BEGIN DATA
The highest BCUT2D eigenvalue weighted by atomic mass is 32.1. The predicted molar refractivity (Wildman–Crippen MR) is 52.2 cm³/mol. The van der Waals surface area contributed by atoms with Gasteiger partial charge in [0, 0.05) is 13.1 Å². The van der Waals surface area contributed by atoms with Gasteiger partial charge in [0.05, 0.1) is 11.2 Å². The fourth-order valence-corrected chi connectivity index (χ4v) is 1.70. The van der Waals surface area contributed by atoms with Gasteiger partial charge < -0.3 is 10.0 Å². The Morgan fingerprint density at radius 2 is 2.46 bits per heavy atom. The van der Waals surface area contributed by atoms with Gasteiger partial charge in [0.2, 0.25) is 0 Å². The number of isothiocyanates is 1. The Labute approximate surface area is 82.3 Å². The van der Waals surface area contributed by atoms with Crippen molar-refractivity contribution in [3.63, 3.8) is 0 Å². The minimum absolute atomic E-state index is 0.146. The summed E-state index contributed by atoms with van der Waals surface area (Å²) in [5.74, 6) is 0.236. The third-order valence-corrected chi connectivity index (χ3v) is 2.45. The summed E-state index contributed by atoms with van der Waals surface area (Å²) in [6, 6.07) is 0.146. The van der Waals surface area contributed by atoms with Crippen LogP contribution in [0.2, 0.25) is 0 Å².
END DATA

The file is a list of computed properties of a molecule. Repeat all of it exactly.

The highest BCUT2D eigenvalue weighted by atomic mass is 32.1. The predicted molar refractivity (Wildman–Crippen MR) is 52.2 cm³/mol. The van der Waals surface area contributed by atoms with Gasteiger partial charge in [0, 0.05) is 13.1 Å². The van der Waals surface area contributed by atoms with Gasteiger partial charge in [0.05, 0.1) is 11.2 Å². The fourth-order valence-corrected chi connectivity index (χ4v) is 1.70. The van der Waals surface area contributed by atoms with Gasteiger partial charge < -0.3 is 10.0 Å². The Morgan fingerprint density at radius 2 is 2.46 bits per heavy atom. The van der Waals surface area contributed by atoms with Gasteiger partial charge in [0.2, 0.25) is 0 Å². The number of isothiocyanates is 1. The Labute approximate surface area is 82.3 Å². The van der Waals surface area contributed by atoms with Crippen molar-refractivity contribution in [3.63, 3.8) is 0 Å². The minimum absolute atomic E-state index is 0.146. The summed E-state index contributed by atoms with van der Waals surface area (Å²) in [5.74, 6) is 0.236. The third-order valence-corrected chi connectivity index (χ3v) is 2.45. The summed E-state index contributed by atoms with van der Waals surface area (Å²) in [6, 6.07) is 0.146. The van der Waals surface area contributed by atoms with Crippen LogP contribution in [0.2, 0.25) is 0 Å².